“I take ballroom-dancing lessons.” (Washington state)

Well, all this snark has cheered me up. As if to support that, a beautiful red male cardinal just landed on a barren, leafless tree outside my window. It helps. I’ll conclude with a photo of CatmanDeux, who knows how to get by no matter what the weather.

CatmanDeux stretching

Kitty Stretching in the Winter Sum


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Drawing of word "meme"


I have never gotten a clear definition of “meme,” though the word gets used a lot. Everyone has a slightly different take on it when I ask, usually involving incoherence and a lot of “you knows.” If I knew, I wouldn’t ask.

Here’s the clearest definition I could find (from Wikipedia):  “A meme is an idea, behavior, or style that spreads from person to person within a culture….Supporters of the concept regard memes as cultural analogues to genes in that they self-replicate, mutate, and respond to selective pressures. There is much more written about memes but most of it is incomprehensible. One could waste a lot of time surfing meme websites such as Know Your Meme, which calls itself a website dedicated to documenting Internet phenomena.

I wasn’t surprised to learn from Know Your Meme that I am completely ignorant of current memes, except one: the widely viewed photo of Donald Trump’s rump. I heard about the pic from my sister Chris, searched “Donald Trump big ass,” and there it was! You can see it here or you can take my word that it is a truly unflattering photo, taken from below in a high wind, showing our president’s weird hair flying and flapping suit coat revealing what is usually, mercifully, concealed. This photo mutated via Reddit photoshopping into Trump riding a broomstick and other inappropriate versions that in turn led to photos of Canadian Prime Minister Justin Trudeau’s backside, which prompted a separate meme and “Twitterstorm.” (Spoiler alert: it’s no contest.) Just like the definition said: the photo was replicated, mutated and went viral.

Not everyone will think that the Trump rump meme is funny. It almost makes me feel a little sorry for our president, a man who is so vain. It’s not easy to come to terms with aging, hair loss and weight gain no matter how much money you have. At least most of us aren’t public figures and thus not targets for embarrassing photos. But, come to think of it, there are family-generated memes that my kids post on Facebook (think dreadful 1980’s big hair, big shoulders, big sneakers). Excuse me while I un-tag myself. And have a good week.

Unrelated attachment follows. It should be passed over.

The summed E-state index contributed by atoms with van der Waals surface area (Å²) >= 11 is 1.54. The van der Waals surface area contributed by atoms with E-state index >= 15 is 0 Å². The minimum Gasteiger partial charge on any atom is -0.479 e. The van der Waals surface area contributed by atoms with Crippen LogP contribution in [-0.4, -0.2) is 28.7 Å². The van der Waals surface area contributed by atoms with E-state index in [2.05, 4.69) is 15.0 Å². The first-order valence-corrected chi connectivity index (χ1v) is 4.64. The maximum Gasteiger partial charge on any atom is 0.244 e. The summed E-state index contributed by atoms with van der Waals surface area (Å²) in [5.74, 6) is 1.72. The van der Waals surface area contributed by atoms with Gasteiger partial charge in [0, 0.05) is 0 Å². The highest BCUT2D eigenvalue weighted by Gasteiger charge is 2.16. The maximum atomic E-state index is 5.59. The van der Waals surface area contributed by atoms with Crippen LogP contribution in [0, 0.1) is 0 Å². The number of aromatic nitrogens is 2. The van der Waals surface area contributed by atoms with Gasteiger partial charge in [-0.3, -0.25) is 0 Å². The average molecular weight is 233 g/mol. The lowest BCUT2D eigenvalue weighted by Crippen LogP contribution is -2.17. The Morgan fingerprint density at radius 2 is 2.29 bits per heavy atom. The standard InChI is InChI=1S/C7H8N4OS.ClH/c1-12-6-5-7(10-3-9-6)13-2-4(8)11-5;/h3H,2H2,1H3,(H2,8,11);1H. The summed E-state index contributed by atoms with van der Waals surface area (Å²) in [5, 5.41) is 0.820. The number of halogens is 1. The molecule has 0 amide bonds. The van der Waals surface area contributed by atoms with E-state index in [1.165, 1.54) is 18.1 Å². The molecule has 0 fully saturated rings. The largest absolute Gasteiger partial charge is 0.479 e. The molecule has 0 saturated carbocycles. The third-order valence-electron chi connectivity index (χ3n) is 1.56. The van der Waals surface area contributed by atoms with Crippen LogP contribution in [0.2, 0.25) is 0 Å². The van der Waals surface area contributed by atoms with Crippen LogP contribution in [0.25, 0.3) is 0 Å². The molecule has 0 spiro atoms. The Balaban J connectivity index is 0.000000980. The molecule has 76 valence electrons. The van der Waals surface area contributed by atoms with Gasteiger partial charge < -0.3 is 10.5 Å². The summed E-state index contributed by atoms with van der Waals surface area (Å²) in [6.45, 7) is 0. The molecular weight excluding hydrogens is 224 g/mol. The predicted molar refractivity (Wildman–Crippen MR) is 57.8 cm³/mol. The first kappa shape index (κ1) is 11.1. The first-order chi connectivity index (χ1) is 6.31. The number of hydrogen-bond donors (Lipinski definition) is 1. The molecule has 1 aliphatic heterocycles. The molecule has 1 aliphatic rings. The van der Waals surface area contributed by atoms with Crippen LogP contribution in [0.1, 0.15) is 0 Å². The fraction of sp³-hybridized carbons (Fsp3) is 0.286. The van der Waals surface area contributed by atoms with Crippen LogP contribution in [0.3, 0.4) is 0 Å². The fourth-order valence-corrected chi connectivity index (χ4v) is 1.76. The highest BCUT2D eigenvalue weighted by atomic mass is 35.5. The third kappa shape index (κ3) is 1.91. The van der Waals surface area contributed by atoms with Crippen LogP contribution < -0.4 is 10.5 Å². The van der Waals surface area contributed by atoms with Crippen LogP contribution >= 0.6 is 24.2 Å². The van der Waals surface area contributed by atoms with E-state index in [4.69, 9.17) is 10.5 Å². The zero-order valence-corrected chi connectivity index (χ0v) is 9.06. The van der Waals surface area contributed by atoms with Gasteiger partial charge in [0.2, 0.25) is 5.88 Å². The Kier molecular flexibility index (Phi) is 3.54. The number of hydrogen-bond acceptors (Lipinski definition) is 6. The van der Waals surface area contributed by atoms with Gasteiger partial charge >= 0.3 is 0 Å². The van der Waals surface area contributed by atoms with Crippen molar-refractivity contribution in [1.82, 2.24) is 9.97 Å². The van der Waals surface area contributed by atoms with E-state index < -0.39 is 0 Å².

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Don’t boss me around!

I have never liked being bossed around. Extreme bossiness is one of the irritations of the TSA lines at airports: “Take off your shoes!” “Belts and keys in the bin!” And on and on. Likewise, Facebook encourages a certain amount of bossiness in postings that my friends “share” on my page. They are good friends, which makes it all the more difficult not to comply with their commands. In the past 24 hours, I have been exhorted to:

“Share this to say, ‘Your sacrifice is not forgotten.’” (regarding dead Vietnam vets)
Of course I haven’t forgotten the people killed in Vietnam but do I have to declare it?

“Watch and share their precious moments together with your friends and family!” (video about love between a dog and a baby)
I am a sucker for babies, dogs and just about any animal doing something cute but if I shared all these adorable videos with my friends and family they’d “unfriend” me immediately.

“Type ‘Yes’ if you agree.” (about treating a janitor and a CEO with the same respect)
Who would disagree with this? And what difference would it make if I type “Yes”?

“If you love horses, type ‘Yes’ and share this video.” (Video of running horses.)
Oh, for god’s sake!

And the ever-popular:
“Pass it on if you agree.”
“LIKE if you agree!”
“TYPE ‘YES’ if you are with me.”
“Type ‘Yes’ if you agree.” (4 of these)

There was a canned post making the rounds a year or so ago about separating the posting person’s “true friends” from, well, I don’t quite know what—false friends? Despite the threat that only the “true friends” who responded as such would be retained, I stuck to my convictions and didn’t respond. And some people actually dropped me! So much for Facebook friendships.

If you are my friend and want to remain so, please don’t boss me around.

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Good or Bad? Not a useful distinction.

Last week I heard the President of the United States vow to “get rid of the really bad dudes in this country.” While it’s true that Donald Trump has a small vocabulary weighted towards extreme adjectives (“big league—or bigly,” “disaster,” “dangerous,” “huge,” “tremendous”), the use of “bad dudes” hit a new low.